Some of the credit or blame for all this must go to Hermann Buhl, the brilliant Austrian who made that legendary first ascent.  It was simple, if not easy:  he woke up and told his climbing partner it was time to go.  His climbing partner sensibly urged him to go on ahead, said he'd catch up later.  So Buhl went on ahead, into the arena, to dice with death.

How hard could it be?

Forty hours later - after an overnight standing bivouac just beneath the summit...

As depicted in the 1986 movie, The Climb

...he staggered, hallucinating, back into camp, having completed the only solo first ascent of an eight thousander without oxygen, ever.

A year later he made the first ascent of Broad Peak, another eight thousander, and died on another climb a few weeks after that.  But the legacy he left behind - climbing by fair means, total commitment to the objective, being willing to take the big risk - inspired a generation of climbers, and got a large number of them killed.

“Mountaineering is a relentless pursuit,” he once said. “One climbs further and further yet never reaches the destination. Perhaps that is what gives it its own particular charm. One is constantly searching for something never to be found.”

January 28, 2018

Mothers of the nation

In 1666, after three generations of French colonial presence, Louis XIV’s minister for the colonies, Jean-Baptiste Colbert, complained that Frenchmen who wanted to trade—mostly for furs—still had to communicate in the natives’ language.

Part of the solution to this was to send out well-brought-up French girls, filles à marier, to marry the settlers and create French-speaking homes. Among them were the famous filles du Roy, ‘king’s daughters’, mostly orphans from bourgeois families, whose travel and subsistence costs—and in some cases dowries—were borne by the Treasury. 

Some nine hundred of them were sent out between 1665 and 1673, to boost the population (3,215 according to the census of 1665), and improve the sex ratio (2:1 male to female). 


Fortescu-Brickdale, Arrival of the Brides

Although the intendant of the colony, Jean Talon, told Colbert that he would have preferred village girls, ready to work like men, rather than these delicate young ladies, they seem to have been a good investment. The population of Nouvelle-France reached 20,000 in 1713 and 55,000 in 1755. The fertility rate averaged a whopping 7.8 children per woman.

- Ostler, Empires of the Word


The Wikipedia article on the founder effect makes special note of Quebec:
While the French Canadians of Quebec today may be partly of other ancestries, the genetic contribution of the original [8,500 or so] French founders is predominant, explaining about 90% of regional gene pools, while Acadians (descended from other French settlers in eastern Canada) explain 4%, British 2% and Native American and other groups contributed less.
(link)

January 27, 2018

A compilation worth owning



I Know You Got Soul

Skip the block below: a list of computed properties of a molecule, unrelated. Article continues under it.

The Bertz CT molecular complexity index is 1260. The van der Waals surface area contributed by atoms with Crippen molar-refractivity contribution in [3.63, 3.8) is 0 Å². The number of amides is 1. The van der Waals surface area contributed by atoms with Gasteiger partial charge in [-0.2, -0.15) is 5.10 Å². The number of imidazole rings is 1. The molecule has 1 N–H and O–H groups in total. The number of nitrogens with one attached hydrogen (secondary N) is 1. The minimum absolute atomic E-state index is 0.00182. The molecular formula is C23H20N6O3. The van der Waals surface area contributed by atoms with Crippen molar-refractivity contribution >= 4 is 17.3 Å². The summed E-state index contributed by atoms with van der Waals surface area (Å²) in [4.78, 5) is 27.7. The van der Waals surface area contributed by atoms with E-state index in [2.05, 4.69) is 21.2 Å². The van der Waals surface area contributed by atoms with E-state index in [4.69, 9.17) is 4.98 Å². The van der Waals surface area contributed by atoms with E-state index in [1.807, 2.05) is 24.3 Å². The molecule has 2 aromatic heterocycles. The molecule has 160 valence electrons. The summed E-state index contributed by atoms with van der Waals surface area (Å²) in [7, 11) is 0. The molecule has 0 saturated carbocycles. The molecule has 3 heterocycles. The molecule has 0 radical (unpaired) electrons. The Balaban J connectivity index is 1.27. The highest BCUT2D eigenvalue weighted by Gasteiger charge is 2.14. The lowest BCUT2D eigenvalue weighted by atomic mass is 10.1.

Eric B. Is President
I Aint No Joke
Paid In Full (Seven Minutes of Madness)
Follow The Leader
Lyrics Of Fury
Microphone Fiend
Let The Rhythm Hit 'Em
In The Ghetto
The Punisher
Know The Ledge






January 26, 2018

Where the cultural boundaries are

This data visualization fascinated me: the #1 song on YouTube in 3000 cities worldwide (I think in a 1-month window ending 12/17/2017).

Look at the US and it's borders, internal and external:


If you look at the site, you'll see that Havana (Camila Cabello) and Perfect (Ed Sheeran) are international mega-hits. But the three biggest rap songs Gucci Gang (Lil Pump), Gummo (6ix9ine), and Rockstar (see previous post) are uniquely popular in the United States.

Have a listen to Gucci Gang and you'll scratch your head see why:




I don't see what the Chinese government is worried about

Finally, I'm old enough to be shocked by the music kids are listening to these days.

Here's a rap song that's been on the Billboard's Hot 100 for 18 weeks, peaking at #1 back in December, and currently at #3: Rockstar by Post Malone.

(The video is a tad violent.)





The song's opening verses:
I've been f**king hoes and poppin' pillies
Man I feel just like a rockstar 
All my brothers got that gas and they al-
ways be smokin' like a rasta 
F**kin' with me, call up on a uzi
And show up, name them the shottas 
When my homies show up on your block they
Make that thing to gra-ta-ta-ta
To be honest, I have started to use the phrase poppin' pillies when I take my daily meds/supplements or four Advil for my arthritis.


January 25, 2018

Glashutte on clearance

Get 'em while they last!

(link)

January 23, 2018

Battleground: Alberta v. Saskatchewan

Alberta would obviously win, but how much effort would it take to crush and subjugate Saskatchewan?

(link)

Whiskey Tango Foxtrot


Then there was the time Jack Kirby did a big project based on The Prisoner, and never published it.  Just $79.99...July 10th, 2018.  (link)


January 22, 2018

"I think I am a completely normal person now"




Ummm - no.



And also...
"Lauda retired early on in the race, unable to blink because of facial burns from his accident in Germany." - Wikipedia

January 21, 2018

The Economist appeals to reason

This is a bad time for the special relationship to be under strain